815 And God spake unto Noah, saying, Go forth of the ark, thou, and thy wife, and thy sons, and thy sons’ wives with thee. Bring forth with thee every living thing that is with thee, of all flesh, both of fowl, and of cattle, and of every creeping thing that creepeth upon the earth; that they may breed abundantly in the earth, and be fruitful, and multiply upon the earth.
18 And Noah went forth, and his sons, and his wife, and his sons’ wives with him: Every beast, every creeping thing, and every fowl, and whatsoever creepeth upon the earth, after their kinds, went forth out of the ark.
20 And Noah builded an altar unto the Lord; and took of every clean beast, and of every clean fowl, and offered burnt offerings on the altar.
21 And the Lord smelled a sweet savour; and the Lord said in his heart, I will not again curse the ground any more for man’s sake; for the imagination of man’s heart is evil from his youth; neither will I again smite any more every thing living, as I have done.
22 While the earth remaineth, seedtime and harvest, and cold and heat, and summer and winter, and day and night shall not cease.
Even though the waters receded and the ground was dry, yet Noah waited until there was direction given to exit the ark. What G*D saw in Noah as “blameless in his time” does not seem to include a direct relationship. There is revelation given and response made, but no conversation. The new creation does not have a “cool of the evening” aspect to it.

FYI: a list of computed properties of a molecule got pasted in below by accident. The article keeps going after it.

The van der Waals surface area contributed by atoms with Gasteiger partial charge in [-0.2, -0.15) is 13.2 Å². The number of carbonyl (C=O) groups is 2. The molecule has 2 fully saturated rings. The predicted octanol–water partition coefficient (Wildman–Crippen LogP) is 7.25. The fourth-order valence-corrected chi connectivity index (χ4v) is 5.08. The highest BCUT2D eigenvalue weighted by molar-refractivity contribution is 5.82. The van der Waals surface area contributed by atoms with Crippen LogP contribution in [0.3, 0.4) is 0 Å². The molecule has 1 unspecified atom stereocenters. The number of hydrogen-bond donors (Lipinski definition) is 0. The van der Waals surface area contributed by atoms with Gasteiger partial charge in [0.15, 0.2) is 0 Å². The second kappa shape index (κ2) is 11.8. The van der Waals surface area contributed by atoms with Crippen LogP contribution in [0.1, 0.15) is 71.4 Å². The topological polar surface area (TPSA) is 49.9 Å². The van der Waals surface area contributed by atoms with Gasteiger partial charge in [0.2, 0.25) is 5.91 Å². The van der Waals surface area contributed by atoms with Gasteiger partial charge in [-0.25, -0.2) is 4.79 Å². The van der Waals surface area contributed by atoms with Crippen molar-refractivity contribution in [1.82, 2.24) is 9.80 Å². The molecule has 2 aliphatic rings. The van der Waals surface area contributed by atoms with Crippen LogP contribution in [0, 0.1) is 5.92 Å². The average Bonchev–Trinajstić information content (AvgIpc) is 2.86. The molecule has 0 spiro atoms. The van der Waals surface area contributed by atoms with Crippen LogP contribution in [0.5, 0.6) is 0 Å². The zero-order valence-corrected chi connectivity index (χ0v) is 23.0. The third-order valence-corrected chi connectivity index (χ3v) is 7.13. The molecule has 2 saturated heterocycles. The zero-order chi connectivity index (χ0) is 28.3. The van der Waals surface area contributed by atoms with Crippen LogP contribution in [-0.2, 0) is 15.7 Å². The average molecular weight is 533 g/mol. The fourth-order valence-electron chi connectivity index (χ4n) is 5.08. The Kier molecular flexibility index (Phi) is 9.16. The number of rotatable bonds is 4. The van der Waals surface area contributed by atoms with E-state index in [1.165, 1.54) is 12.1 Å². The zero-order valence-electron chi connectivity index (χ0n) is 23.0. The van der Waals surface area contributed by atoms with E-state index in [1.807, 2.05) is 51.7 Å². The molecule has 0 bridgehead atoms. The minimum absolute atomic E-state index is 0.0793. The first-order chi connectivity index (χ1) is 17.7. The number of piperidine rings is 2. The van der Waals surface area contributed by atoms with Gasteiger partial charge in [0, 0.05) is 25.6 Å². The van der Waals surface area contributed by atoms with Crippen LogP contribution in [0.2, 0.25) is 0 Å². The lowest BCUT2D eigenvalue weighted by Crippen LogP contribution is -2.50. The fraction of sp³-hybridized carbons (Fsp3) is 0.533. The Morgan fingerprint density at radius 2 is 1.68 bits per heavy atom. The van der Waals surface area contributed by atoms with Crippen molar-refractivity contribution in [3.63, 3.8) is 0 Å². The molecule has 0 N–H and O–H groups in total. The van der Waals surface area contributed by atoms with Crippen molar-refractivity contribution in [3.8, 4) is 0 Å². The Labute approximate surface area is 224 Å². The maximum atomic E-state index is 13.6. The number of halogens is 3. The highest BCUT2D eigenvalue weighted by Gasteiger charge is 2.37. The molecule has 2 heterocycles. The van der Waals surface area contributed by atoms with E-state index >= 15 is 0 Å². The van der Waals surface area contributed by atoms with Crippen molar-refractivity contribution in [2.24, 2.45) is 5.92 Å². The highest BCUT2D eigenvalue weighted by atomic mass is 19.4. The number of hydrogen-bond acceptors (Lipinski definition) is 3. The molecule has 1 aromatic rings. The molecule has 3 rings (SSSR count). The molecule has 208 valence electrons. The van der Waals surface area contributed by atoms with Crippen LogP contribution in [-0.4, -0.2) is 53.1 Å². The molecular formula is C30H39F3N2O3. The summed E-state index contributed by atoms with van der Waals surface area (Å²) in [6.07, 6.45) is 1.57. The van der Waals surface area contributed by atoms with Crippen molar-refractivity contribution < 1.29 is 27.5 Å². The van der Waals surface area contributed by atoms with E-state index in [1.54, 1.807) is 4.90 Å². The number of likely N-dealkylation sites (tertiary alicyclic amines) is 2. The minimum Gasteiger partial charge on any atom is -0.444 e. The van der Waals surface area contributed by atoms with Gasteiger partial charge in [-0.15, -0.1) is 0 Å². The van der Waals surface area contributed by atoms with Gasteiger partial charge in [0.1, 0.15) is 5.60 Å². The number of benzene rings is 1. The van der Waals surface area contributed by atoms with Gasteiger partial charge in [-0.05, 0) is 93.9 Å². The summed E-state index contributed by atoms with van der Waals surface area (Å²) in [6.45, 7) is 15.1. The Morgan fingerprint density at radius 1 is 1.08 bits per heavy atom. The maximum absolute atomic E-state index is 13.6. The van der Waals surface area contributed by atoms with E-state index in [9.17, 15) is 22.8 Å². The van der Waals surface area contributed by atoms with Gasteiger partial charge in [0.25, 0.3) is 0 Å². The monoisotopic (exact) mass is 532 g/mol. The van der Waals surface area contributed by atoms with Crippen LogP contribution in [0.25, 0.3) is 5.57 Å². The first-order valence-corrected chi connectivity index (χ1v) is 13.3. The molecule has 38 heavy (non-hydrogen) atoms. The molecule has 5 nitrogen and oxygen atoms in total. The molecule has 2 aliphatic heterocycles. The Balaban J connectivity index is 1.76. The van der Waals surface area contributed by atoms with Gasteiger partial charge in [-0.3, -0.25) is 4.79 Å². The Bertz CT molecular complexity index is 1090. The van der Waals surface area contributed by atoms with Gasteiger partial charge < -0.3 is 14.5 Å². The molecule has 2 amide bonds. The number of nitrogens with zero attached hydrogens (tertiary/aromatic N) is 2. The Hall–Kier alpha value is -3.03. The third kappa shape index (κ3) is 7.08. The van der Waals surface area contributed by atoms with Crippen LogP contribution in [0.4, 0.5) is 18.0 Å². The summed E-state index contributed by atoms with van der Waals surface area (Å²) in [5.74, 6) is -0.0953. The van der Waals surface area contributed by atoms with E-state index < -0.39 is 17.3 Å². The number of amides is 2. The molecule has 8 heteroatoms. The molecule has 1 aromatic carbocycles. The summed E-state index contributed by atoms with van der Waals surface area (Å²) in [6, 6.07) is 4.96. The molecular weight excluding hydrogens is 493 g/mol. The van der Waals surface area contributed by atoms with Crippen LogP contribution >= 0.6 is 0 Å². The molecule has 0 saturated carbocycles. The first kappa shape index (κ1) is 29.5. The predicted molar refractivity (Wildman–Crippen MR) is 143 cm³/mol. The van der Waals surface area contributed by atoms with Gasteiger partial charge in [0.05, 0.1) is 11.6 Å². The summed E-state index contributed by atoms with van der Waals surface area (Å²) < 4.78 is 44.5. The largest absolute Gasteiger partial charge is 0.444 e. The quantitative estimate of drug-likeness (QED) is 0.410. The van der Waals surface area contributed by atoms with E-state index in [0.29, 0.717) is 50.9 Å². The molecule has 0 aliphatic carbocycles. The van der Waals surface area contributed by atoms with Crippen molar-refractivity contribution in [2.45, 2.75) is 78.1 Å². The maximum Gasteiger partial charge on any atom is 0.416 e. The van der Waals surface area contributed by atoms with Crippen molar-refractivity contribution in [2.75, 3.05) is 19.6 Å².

What is now said to Noah is an announcement of a time of re-seeding the earth (land and water) with what had been stored on the ark, including all that is not mentioned—seeds and aquariums (freshwater and saltwater).
There is no mention of what may be Noah’s first independent action—building an altar and presenting burnt offerings. The last mention of an offering to G*D did not include an altar, nor was burning mentioned—just an “offering” by Cain and Abel.
As one who does appreciate the burnt edges of casseroles and ribs, I can understand a resultant sense of beneficence from just the odor of burnt food—flavor is on its way. Even so, it is a significant jump from regret and flood to an aromatic offering and a pledge of allegiance.
A connection between these responses is marked by the same formula of “the Lord” and “heart.” In the first instance, G*D’s heart was grieved. That grief is now assuaged by the odor of a burnt offering? Overeaters Anonymous may be a helpful interpretive tool. Using food as a response to grief or loss is both very much of the earth (human) and suspect as motivation for change.
One learning is to recognize that a ritual offering is not a place for thoughtful decision-making. Its opposite impulse of relief cannot offset the impulse of grief.
A jaded thought raised: if G*D’s not going to be responsible for the equivalent of a next flood, G()D will also not keep such from occurring at the hand of Noah’s descendants. Seedtime and harvest may yet cease, and G*D’s heart again be grieved at the personal and environmental pollution of a profit-driven economic system such as capitalism.